Two years older than Cueto, Lincecum’s Cy Young Award-winning 2008 and 2009 campaigns came as the Reds righty was putting up a 93 ERA+ and allowing 9.1 H/9 in 345 innings in his first two big-league seasons. Just as Lincecum’s velocity and performance were beginning to come down a bit in 2010, Cueto turned in a solid season for the Reds, putting up 2.2 bWAR. When Cueto established himself as one of the game’s best pitchers in 2012 with a fourth-place Cy Young award finish, Lincecum fell off the earth in his age-28 season with a disastrous 68 ERA+ and -1.7 bWAR. By contrast, Cueto’s age-28 season in 2014 was his best yet.

Many had fretted over Lincecum’s small size and wacky delivery, and for good reason—his four-seam fastball, which was once 93-96 mph, dropped to 90-91 mph in 2012 and has averaged 88.9 mph in 2015.

While similar concerns existed for the 5-foot-11 Cueto, he has consistently averaged 93-94 mph with his heater throughout his eight-year career.

Yet, despite these opposite trajectories, we find ourselves with a good possibility of a pitchers duel tonight. Lincecum has put up a 2.00 ERA in 36 innings so far—good for 10th in the baseball—with some suggesting that he’s finally adjusted to his velocity decline by revamping himself as a groundball pitcher. However, xFIP (3.85) and DRA (3.76) don’t like him quite as much, as those metrics place him 49th and 60th in the game, respectively. Cueto is coming off two lackluster starts and will look to reverse that against the Giants’ punchless offense. Keep an eye as these two undersized righties battle it out (7:10 PM EST).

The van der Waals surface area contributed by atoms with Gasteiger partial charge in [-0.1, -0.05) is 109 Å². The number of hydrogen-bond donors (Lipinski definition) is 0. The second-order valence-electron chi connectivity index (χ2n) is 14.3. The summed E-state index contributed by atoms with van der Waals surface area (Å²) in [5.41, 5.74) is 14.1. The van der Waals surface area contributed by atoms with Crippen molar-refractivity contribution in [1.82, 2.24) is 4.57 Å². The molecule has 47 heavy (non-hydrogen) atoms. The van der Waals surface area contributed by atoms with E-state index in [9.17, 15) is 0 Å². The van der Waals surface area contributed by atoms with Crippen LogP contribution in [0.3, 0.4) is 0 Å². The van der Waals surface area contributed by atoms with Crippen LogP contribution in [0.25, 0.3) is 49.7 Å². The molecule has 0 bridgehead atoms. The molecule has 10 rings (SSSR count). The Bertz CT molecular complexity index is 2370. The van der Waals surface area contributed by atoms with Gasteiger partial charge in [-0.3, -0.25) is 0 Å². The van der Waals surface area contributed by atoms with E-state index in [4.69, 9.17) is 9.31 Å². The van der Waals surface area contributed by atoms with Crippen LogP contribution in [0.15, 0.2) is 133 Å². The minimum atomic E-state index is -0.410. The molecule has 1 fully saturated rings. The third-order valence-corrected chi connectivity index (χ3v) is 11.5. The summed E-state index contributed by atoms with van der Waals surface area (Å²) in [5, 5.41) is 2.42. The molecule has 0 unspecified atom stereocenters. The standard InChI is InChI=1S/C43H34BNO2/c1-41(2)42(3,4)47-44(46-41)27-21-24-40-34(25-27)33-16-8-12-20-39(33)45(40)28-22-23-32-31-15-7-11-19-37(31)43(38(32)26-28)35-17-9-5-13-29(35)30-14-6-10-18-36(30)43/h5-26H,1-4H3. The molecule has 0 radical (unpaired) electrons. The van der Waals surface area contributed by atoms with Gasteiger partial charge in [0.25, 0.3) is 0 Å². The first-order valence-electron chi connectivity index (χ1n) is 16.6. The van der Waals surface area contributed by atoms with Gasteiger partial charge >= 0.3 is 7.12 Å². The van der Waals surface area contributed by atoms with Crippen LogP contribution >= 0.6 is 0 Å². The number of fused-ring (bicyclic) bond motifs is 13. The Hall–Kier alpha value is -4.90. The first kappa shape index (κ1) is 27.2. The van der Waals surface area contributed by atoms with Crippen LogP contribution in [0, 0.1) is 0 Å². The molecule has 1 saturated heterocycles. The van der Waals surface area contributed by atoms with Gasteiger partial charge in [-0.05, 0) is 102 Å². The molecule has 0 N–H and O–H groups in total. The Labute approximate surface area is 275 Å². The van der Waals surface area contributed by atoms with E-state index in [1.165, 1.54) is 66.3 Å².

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Major League baseball really should make a rule precluding umpires from determining whether or not someone swung from behind the plate. For the last 50 or so years, players have correctly argued that the umpire can't see both the pitch and the swing, and that's before we even get to the fact they're at the wrong angle. I know many will say Harper needs to control his emotions, but it incenses players on another level, I believe in large part because it's so easily rectified, and he's not alone. Umpires get bashed a lot, but they often show how much their attitudes deserve it.
Players (both sides) are allowed to ask for an appeal to either the first base or third base umpire. Why doesn't that happen in this case?
Actually, according to Rule 9.02(c), a check swing can only be appealed by the defensive team if it is ruled the batter did not go around. It cannot be appealed by the offensive player or manager on a check swing that is ruled to have gone through the zone for a strike.

Hence, Bryce Harper and subsequently, Matt Williams reaction.